the latter, of Muscovite origin, are frequently to be found in the
Rominten forests, adjoining which is the celebrated imperial Trakenen
stud and horsebreeding establishment, founded as far back as 1732
by Frederick the Great. Some idea of the size and importance of this
stud-farm may be gathered from the fact that over two thousand hands
are employed in connection with the concern. Trakenen was originally
famous for elk, and an elk's horn remains to this day the Trakenen
brand placed upon all horses bred there. The emperor's headquarters at
Rominten are situated at a place called Theerbude. His jagdschloss or
shooting-lodge consists of a handsome Norwegian block house, brought
from Norway, and erected on the Goldberg on the left bank of the
Rominten River. The stables are built on a most extensive scale, and
the chapel, as well as all the other buildings, are constructed in the
picturesque Norwegian style, which harmonizes so well with the dark
fir forests by which they are surrounded.

There is no interruption of the business of slate during the emperor's
stay at Rominten. Theerbude is connected with Berlin by wire, and
telegrams are arriving and departing at all hours of the day.

The kaiser shoots as a rule twice a day, at four in the morning, and
four in the afternoon, the drive to the hunting-grounds often taking
several hours, for most of them are at a considerable distance. The
various foresters' lodges, even at the most remote portion of the
estates, are connected by telephone with the imperial residence, and
thus the emperor is able to know at midday where the game is likely to
be most plentiful in the afternoon.

When the emperor is not shooting, he transacts business with his
various military and civil secretaries, and long after his guests are
asleep he himself is still at work, signing state papers or reading
and annotating reports. Indeed one of the most remarkable things about
Emperor William is his apparent ability to do almost entirely without

On Sundays the emperor invariably makes a point of attending divine
service at the Chapel of St. Hubert, opposite his residence, and
subsequently is accustomed to walk to the Koenigshoehe, a neighboring
hill on which he has built an observatory-tower about one hundred feet
high, which commands a magnificent view of the surrounding forest,
extending about twenty miles in every direction from the tower.
Curiously enough, wild boars are not found at Rominten; but the stags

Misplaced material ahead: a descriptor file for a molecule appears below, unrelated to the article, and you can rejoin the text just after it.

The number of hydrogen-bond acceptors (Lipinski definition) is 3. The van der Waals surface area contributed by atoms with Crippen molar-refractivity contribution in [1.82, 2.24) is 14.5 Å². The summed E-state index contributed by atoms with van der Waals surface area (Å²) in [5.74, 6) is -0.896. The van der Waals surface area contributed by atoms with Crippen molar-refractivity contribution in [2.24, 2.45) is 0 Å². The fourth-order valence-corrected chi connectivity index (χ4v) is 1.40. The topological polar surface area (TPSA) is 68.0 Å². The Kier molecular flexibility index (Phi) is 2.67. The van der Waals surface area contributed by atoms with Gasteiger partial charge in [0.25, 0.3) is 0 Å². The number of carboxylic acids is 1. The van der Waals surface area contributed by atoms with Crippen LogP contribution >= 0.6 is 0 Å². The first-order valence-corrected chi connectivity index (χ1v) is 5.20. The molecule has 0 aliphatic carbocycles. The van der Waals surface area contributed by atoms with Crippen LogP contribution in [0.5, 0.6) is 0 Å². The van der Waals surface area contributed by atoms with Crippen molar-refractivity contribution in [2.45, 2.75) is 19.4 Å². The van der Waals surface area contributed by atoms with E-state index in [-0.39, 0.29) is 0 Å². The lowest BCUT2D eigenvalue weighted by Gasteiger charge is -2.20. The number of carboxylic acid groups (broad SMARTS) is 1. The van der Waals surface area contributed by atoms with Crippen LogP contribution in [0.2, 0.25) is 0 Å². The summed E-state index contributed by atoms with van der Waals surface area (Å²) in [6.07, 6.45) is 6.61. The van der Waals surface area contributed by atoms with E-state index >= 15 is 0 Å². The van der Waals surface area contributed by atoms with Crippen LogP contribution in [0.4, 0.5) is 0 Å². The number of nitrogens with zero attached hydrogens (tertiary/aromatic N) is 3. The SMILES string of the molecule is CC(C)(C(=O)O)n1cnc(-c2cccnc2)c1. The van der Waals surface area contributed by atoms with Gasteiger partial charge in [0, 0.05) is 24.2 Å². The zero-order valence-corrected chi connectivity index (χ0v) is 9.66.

there are superb, and specimens turning the scales at a thousand
pounds are the rule rather than the exception.

One of the features of the Theerbude is a goblet of the time of King
Frederick-William III. The vessel is held between the points of a
couple of antlers, and it is only possible to drink out of it by
squeezing one's face between these two points. The possessor of a
rotund countenance experiences considerable difficulty in performing
this feat, and is apt to spill the contents over himself, yet every
one of the emperor's guests has to submit to the ordeal, for
an inscription on the goblet says that all persons attending
shooting-parties at Rominten for the first time must empty the vessel
of its contents,--a pint bottle of champagne,--at one draught, to the
health of the sovereign.

So great are the quantities of game shot by the emperor and his guests
at these shooting-parties that they very much exceed the needs for the
consumption of the imperial household. Formerly, it was the kaiser's
custom to distribute all the surplus among the various hospitals and
charitable institutions; but since discovering that these gifts of
game seldom reached the persons for whom they were destined, namely
the inmates, but were monopolized by the staff and the attendants
of the establishments, he has given orders that the game that is not
needed for imperial consumption should be sold, and the money derived
therefrom turned over to the funds of the hospitals and convalescent
homes under the patronage of the crown. That is why one so frequently
sees in the great Central Market of Berlin, deer, stags, wild boars,
etc., adorned with greenery, and with cards intimating that the quarry
in question has been shot by his imperial majesty the kaiser.






THE RUNAWAY AT PROECKELWITZ............................... 104


AUGUSTA VICTORIA, EMPRESS OF GERMANY...................... 192

IN THE WHITE HALL......................................... 256